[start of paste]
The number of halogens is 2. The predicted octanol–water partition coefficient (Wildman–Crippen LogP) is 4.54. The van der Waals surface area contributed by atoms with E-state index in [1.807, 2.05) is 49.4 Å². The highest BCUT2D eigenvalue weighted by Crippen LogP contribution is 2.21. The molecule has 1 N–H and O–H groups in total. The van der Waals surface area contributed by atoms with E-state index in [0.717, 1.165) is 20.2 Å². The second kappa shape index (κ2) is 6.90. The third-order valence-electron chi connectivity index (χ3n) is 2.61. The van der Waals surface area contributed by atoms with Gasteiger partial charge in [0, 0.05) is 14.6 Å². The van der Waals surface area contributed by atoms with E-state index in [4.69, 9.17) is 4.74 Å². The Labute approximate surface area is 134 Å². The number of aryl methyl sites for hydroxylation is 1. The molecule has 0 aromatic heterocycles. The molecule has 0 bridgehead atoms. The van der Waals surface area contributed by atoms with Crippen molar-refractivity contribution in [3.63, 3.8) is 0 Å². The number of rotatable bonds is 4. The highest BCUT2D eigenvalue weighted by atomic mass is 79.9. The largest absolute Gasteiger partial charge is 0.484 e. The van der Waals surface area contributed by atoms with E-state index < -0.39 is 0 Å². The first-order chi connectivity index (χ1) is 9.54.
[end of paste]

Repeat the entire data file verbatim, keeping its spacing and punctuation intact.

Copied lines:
The number of halogens is 2. The predicted octanol–water partition coefficient (Wildman–Crippen LogP) is 4.54. The van der Waals surface area contributed by atoms with E-state index in [1.807, 2.05) is 49.4 Å². The highest BCUT2D eigenvalue weighted by Crippen LogP contribution is 2.21. The molecule has 1 N–H and O–H groups in total. The van der Waals surface area contributed by atoms with E-state index in [0.717, 1.165) is 20.2 Å². The second kappa shape index (κ2) is 6.90. The third-order valence-electron chi connectivity index (χ3n) is 2.61. The van der Waals surface area contributed by atoms with Gasteiger partial charge in [0, 0.05) is 14.6 Å². The van der Waals surface area contributed by atoms with E-state index in [4.69, 9.17) is 4.74 Å². The Labute approximate surface area is 134 Å². The number of aryl methyl sites for hydroxylation is 1. The molecule has 0 aromatic heterocycles. The molecule has 0 bridgehead atoms. The van der Waals surface area contributed by atoms with Crippen molar-refractivity contribution in [3.63, 3.8) is 0 Å². The number of rotatable bonds is 4. The highest BCUT2D eigenvalue weighted by atomic mass is 79.9. The largest absolute Gasteiger partial charge is 0.484 e. The van der Waals surface area contributed by atoms with E-state index < -0.39 is 0 Å². The first-order chi connectivity index (χ1) is 9.54.